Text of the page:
By Paddy Ashdown, the high representative for Bosnia and Herzegovina from 2002 until January this year (THE GUARDIAN, 29/07/06):
Sometimes events surpass hyperbole – and this, I fear, is one of them. It is impossible to overstate what is now at stake in the Middle East. As Tony Blair returns from Washington he must confront the fact that the shape of the region cannot be the same again. But with so much dry tinder about and so many firebrands, what we cannot know is whether this will affect us all on a much wider and more dangerous scale.
It is also difficult to comprehend the delicacy of the dilemma on whose horns we are impaled.
On the one hand we would all like to see a ceasefire as soon as possible, backed by a settlement and the quick interposition of a peacekeeping force on the ground in Lebanon and Gaza. But I remember the ceasefires in Bosnia. They came and went like sunny afternoons. And when they had gone they left the soldiers of the intervening force, Unprofor, once again as impotent observers to a conflict neither side wanted to end and no one in the international community was prepared to stop.
A ceasefire without the ingredients of a lasting peace and a willingness by both sides to observe it would place any intervening international force in an equally impossible position. If it were weak it would very quickly be turned into another Unprofor. If it were strong it would soon become an occupying force standing between the combatants and the war aims they had not yet forsaken.
On the other hand, the chances of this conflict widening grow every day. Shutting it down quickly must now be an imperative aim of western policy.
Hizbullah may have started this with an outrageous breach of international law and a sustained and flagrant contravention of a UN security council resolution. But it is not Hizbullah’s position that is weakening now. It is Israel’s. Its stated war aim was to destroy Hizbullah. It is not clear why, having failed to do this by occupying Lebanon, it thought it could achieve it by bombing. But whatever its thinking, it has been unable to deliver the knockout blow that was its primary military aim.
From now on, Hizbullah does not have to win. It merely has to survive as a potent force – and it appears to be doing just that. Meanwhile the political damage done to Israel through miscalculation, overreaction and targeting errors is incalculable. But there is no comfort to be taken in the thought that Israel may be reaping the whirlwind it has helped to sow. A defeat for Israel and a victory for Hizbullah would have terrifying consequences for the Middle East, which would probably begin with regime change on a wide scale (but not the kind Washington looks for) and could end with the very battle for survival that Israel has always claimed that its use of military force was designed to avoid.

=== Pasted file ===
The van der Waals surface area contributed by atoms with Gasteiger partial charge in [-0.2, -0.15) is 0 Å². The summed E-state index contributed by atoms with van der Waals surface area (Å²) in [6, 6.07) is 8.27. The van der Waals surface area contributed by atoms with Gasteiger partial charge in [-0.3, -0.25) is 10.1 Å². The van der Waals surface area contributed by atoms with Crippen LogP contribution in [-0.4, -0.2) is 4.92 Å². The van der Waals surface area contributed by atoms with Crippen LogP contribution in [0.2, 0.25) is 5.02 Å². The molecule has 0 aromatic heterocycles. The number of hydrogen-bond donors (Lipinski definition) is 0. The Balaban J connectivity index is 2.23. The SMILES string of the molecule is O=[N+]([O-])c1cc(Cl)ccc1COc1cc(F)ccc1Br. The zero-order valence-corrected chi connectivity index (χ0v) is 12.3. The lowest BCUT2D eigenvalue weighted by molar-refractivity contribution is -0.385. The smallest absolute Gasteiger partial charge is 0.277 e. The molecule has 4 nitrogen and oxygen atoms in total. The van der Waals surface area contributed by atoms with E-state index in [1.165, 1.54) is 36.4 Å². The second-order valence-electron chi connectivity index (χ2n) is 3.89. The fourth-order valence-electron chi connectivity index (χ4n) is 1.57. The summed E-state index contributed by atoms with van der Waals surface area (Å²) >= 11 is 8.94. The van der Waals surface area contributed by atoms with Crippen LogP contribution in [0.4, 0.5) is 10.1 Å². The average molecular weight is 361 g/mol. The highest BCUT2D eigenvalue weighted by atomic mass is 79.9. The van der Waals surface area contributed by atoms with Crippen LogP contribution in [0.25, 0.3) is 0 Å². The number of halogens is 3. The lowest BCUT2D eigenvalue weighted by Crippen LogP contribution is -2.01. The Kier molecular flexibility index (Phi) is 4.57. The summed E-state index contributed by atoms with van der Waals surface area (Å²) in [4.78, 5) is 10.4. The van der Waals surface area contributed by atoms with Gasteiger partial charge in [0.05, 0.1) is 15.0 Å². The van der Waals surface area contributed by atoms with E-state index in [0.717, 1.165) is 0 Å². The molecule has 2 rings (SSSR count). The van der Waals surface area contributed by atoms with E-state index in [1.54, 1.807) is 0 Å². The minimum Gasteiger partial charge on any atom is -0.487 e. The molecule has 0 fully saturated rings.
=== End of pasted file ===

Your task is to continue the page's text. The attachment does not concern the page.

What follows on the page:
Alongside Israel’s failure sits the failure of what I suspect was the strategy of Blair and perhaps Bush. The most positive construction that can be put on this is that they hoped Israel would weaken first Hizbullah and then Iran and Syria, and thus create the context for a wider Middle Eastern settlement, incorporating Palestine and easing our problems in Iraq. Israel’s failure so far to achieve its war aims means that this strategy too is in danger of being frustrated.
The world should get very nervous when the US feels frustrated and Israel faces defeat. This is when miscalculations of even greater magnitude become even more possible. There are powerful voices among the neocon Christian right – now very influential in Washington – that the US policy aim should be to use Israel’s excesses to draw in Iran and Syria, so that the US could “take them down” as a prelude to reshaping the Middle East for democracy. This is the Clint Eastwood-style “C’mon punk, make my day” strategy. If it were adopted it would be bound to lead to a widening conflagration that would embrace the fragile tinderboxes of central Asia and goodness knows where beyond. I have to believe that no responsible government, in Washington or elsewhere, would follow such a path. But I wish I felt more sure in that belief.
There is only one solution to this crisis, and it is the same solution we have to find in Iraq: to go for a wider Middle East settlement and to do it urgently. The US cannot do this. But Europe can. Would this mean talking to Iran and Syria? Of course it would. You can make peace only by talking to the other side. Would this mean a solution to Palestine? Of course it must, for this is the burning coal that lies at the heart of the fire. Would this be unwelcome in Washington at the moment? Probably. But not if, in the end, it provides a way out of the impasse in which they find themselves. Would this mean Europe embarking on its own course? Yes – but this is the right time to do it.
I don’t want to believe that America’s strategy is to widen the war. But, just in case, Europe’s strategy now should be to widen the peace.